• Sat
  • Nov 1, 2014
  • Updated: 4:55am

On the Crest of a Wave

PUBLISHED : Friday, 04 May, 2007, 12:00am
UPDATED : Friday, 04 May, 2007, 12:00am

'HATI-HATI!' I hear the Bahasa Indonesian call of caution flutter in the wind as I attempt the 'jump up' take-off that constitutes lesson number one at Surf Goddess Retreats on Bali's Seminyak beach. It's early morning and I'd rather be asleep, but the urge to merge with these seemingly gentle waves has motivated my bikini-clad body out of the comfortable bed back at the retreat's private villas a short walk inland. Unaccustomed to carrying anything heavier than a towel through the sand, I struggle with the flower-stenciled turquoise surfboard, or longboard, that's mine for this week-long women-only surf school, the first of its kind in Asia.


The retreat's founder, Chelsea Rostill-Huntley, says 'absolute beginners' - who constitute the majority of her guests - find Seminyak's calm waters the ideal training ground 'to learn about your board, connect with the waves and master the basics of surf etiquette'.


Belly on board as I skim along like a fish out of water, I put my trust in the sun-kissed instructors at Bali's Rip Curl School of Surf, who lead me and five other dog-paddlers around on these oversized boards, also known as Malibu boards. Chelsea says the increased stability of these two-and-a-half-metre boards is like 'instant gratification because it's so much easier to catch waves and have fun while improving your skills without worrying about tipping over'. Why worry, I ask myself. Instead, I simply wonder if I will ever stand up. By the week's end, I do indeed graduate from the prone paddle to something like the cool surf stance I dreamt of achieving, if only for a few moments at a time. I am bruised and exhausted but also relaxed and enlightened thanks to the yoga, massage and Indonesian cooking classes available back at the Retreat.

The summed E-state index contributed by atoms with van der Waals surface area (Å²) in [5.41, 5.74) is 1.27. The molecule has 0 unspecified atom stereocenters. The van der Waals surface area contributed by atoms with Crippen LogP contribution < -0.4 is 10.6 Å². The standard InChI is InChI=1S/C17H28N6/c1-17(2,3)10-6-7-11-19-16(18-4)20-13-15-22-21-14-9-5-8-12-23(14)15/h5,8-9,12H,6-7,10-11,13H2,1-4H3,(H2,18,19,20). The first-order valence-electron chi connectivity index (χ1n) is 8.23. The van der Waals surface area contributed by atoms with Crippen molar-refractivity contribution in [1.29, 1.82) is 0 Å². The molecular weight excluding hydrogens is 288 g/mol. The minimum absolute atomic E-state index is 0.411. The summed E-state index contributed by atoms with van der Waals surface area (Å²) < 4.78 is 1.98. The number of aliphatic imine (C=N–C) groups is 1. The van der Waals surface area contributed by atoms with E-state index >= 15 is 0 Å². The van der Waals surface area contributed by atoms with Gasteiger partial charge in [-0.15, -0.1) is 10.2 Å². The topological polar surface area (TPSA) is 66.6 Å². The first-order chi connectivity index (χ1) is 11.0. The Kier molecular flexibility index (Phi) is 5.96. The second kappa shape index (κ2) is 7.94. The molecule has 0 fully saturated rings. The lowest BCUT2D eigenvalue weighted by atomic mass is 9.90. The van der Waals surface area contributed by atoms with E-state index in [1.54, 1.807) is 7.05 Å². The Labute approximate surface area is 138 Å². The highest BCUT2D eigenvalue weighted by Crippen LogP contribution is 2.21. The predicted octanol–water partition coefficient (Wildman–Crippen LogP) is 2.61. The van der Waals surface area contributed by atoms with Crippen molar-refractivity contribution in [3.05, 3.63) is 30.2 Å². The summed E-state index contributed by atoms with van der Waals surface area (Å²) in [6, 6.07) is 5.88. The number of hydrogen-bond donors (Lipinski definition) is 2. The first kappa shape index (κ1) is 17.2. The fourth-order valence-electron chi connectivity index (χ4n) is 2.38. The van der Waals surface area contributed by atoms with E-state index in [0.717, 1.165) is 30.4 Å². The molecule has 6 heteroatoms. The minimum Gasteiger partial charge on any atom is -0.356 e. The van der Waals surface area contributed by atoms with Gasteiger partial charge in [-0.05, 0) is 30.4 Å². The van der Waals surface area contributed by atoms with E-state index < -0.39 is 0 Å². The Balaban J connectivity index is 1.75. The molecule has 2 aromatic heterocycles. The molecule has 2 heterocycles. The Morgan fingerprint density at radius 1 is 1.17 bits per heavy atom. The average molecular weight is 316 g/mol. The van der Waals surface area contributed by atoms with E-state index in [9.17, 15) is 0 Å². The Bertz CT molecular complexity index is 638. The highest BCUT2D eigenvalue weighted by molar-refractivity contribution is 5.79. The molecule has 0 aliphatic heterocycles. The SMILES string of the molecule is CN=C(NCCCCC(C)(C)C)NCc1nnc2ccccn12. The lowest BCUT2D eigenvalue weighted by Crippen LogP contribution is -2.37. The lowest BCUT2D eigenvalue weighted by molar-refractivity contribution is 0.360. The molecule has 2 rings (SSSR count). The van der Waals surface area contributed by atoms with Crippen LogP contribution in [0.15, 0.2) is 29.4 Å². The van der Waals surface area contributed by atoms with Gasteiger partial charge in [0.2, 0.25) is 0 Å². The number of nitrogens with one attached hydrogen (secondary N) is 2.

The 1960s surf scene conjures images of hardcore enthusiasts living out of psychedelic painted Volkswagen buses, but these days there is considerably more luxury available between wave breaks. Stressed out executives who want to 'hang 10' without sacrificing their creature comforts head to the Maldives, where they can 'catch the curl' five minutes by speedboat from Four Seasons Kuda Huraa. Fast becoming known as one of the world's most indulgent surfing destinations, the high-performance waves of North Male Atoll serve up year-round water temperatures of 27-30 degrees Celsius, while the resort's attentive staff pamper guests during off-board hours. Tropicsurf, an Australian company specialising in surfing holidays, operates certified courses for beginners and surf clinics for all levels in the surrounding turquoise lagoon.


One-time surf novice Lucinda Ansell took up the sport here only last winter before returning this spring to board Four Seasons' 128-foot catamaran Explorer for what she calls the 'ultimate wave-ride vacation'. She says: 'We cruised between the Indian Ocean's most insane surf spots in unsurpassable luxury, popped on a board from crest to crest, then got welcomed back on board by smiling staff who wrapped us in bathrobes that felt like cloud fluff.'


Ross Phillips, chief executive of Tropicsurf, says the remote locations accessible on the Explorer 'are breaks off coral reefs on the corners of islands, secluded locations no other surfers know about. The Explorer allows guests to live out their surfing fantasies - [to find] the perfect wave off tropical islands, like in the movies.'


The three-deck catamaran takes up to 22 guests. On-board packages include unlimited surf-time with guides plus technique improvement through video analysis back on the boat. Meanwhile, those who prefer to spend their time underwater can dive or snorkel with a marine biologist. Other activities include kayaking, windsurfing, fishing, island tours, massages on the beach or simply relaxing in the boat's hot tub.